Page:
In theory, you could set the right incentives as a form of charity: You could pay people to have the “right kind” of moral enhancement. But this is just a stronger form of advocacy, and it suffers from the same bootstrapping problem: All inhumane ideologies can do it too.

  • Dave Frame says:

    Fascinating stuff. Innovations in institutions can deal with some of the things you’re talking about. Creating a shared economic destiny for France and Germany seems to have stopped these guys beating the crap out of each other (for now, at least). Democracies generally avoid getting in wars with other democracies. Nuclear powers generally avoid getting in wars with other nuclear powers, too. Plus, global institutions can point to successes that would not have happened in their absence: the eradication of smallpox, for instance (smallpox killed ~300M people in the 20th Century, and then it stopped because people collaborated to make it so; if you stacked the bodies into piles, that six lots of WWII).

    I don’t see how making people more morally sensitive* would help where we cannot agree at the scales we need to agree about values. Climate change, for instance, brings some values issues into play. Fair to say India and the United States struggle to reach agreement about how to conceptualise climate change as an ethical problem: for India it’s an issue of colonialism/climate justice; to the US it’s a pollution externality problem. Making people more morally sensitive would seem just to deepen disagreements. Moral enhancement might actually divert attention away from issues like climate change, since most the ways in which climate change kills or seriously harms people are only indirectly amplified by climate conditions. There are other, more proximate causes and morally-enhanced people might (reasonably) go after those proximate causes rather than the amplifier of those causes. According to the WHO’s 2009 global health risks report, climate change kills people primarily via bad sanitation, malaria and schistomiasis. So it may be that morally-enhanced people would go after these more proximate issues in preference to going after the amplifier (climate change), just because they cannot agree about values, but that can agree that malaria is bad.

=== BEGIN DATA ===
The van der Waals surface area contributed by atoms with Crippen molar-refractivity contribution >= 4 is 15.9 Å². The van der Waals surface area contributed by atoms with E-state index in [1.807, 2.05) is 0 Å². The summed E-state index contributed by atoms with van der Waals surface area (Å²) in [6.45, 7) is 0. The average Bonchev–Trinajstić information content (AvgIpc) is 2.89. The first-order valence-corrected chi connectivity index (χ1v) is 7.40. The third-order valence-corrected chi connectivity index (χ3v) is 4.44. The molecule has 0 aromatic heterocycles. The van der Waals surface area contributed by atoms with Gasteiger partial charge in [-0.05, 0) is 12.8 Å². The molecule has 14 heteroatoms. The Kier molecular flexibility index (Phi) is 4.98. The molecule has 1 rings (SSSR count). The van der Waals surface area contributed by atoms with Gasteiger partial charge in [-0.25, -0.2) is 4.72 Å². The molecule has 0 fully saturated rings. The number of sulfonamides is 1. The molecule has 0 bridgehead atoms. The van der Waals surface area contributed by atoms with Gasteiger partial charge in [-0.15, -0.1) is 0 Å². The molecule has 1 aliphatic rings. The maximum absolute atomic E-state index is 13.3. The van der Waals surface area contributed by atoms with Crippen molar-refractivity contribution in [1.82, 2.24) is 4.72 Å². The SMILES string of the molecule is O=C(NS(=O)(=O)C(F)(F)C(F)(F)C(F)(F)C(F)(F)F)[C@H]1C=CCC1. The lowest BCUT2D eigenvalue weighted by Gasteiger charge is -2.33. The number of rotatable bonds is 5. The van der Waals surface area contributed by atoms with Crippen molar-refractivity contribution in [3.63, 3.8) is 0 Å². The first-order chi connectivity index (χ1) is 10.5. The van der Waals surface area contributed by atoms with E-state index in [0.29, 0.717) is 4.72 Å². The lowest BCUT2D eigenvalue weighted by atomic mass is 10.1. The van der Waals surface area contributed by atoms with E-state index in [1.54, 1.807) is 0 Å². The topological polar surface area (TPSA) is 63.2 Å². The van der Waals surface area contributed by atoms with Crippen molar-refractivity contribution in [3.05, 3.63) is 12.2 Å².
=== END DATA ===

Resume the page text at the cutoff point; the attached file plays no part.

The idea of moral enhancement strikes me as a “deficit theory” (to borrow from the literature of science and technology studies) – it’s an idea that’s based on the problem being that we lack something (information, in some cases, or maybe moral goodness in this situation) and that we can solve lots of problems if we fix that deficit. But this very frequently doesn’t work, especially when what’s really preventing agreement is a suite of other barriers, such as lack of agreement about what our shared future may be.

    And that’s where institutional innovation strikes me as preferable to taking drugs to make us clever or more moral, exactly because you cannot avoid actually confronting some of those values disagreements and working out ways around them. But the fact that institution-building is hard – especially where crucial values are deeply contested – shouldn’t mislead us into thinking it’s hopeless. The smallpox campaign needed the institutions (though a little bit more kumbaya wouldn’t have hurt and may have helped), because individuals lack the mandate and the ability to coordinate their way out of complex problems.

    *Does anyone else think this might be a synonym for gullible?

  • John Scott says: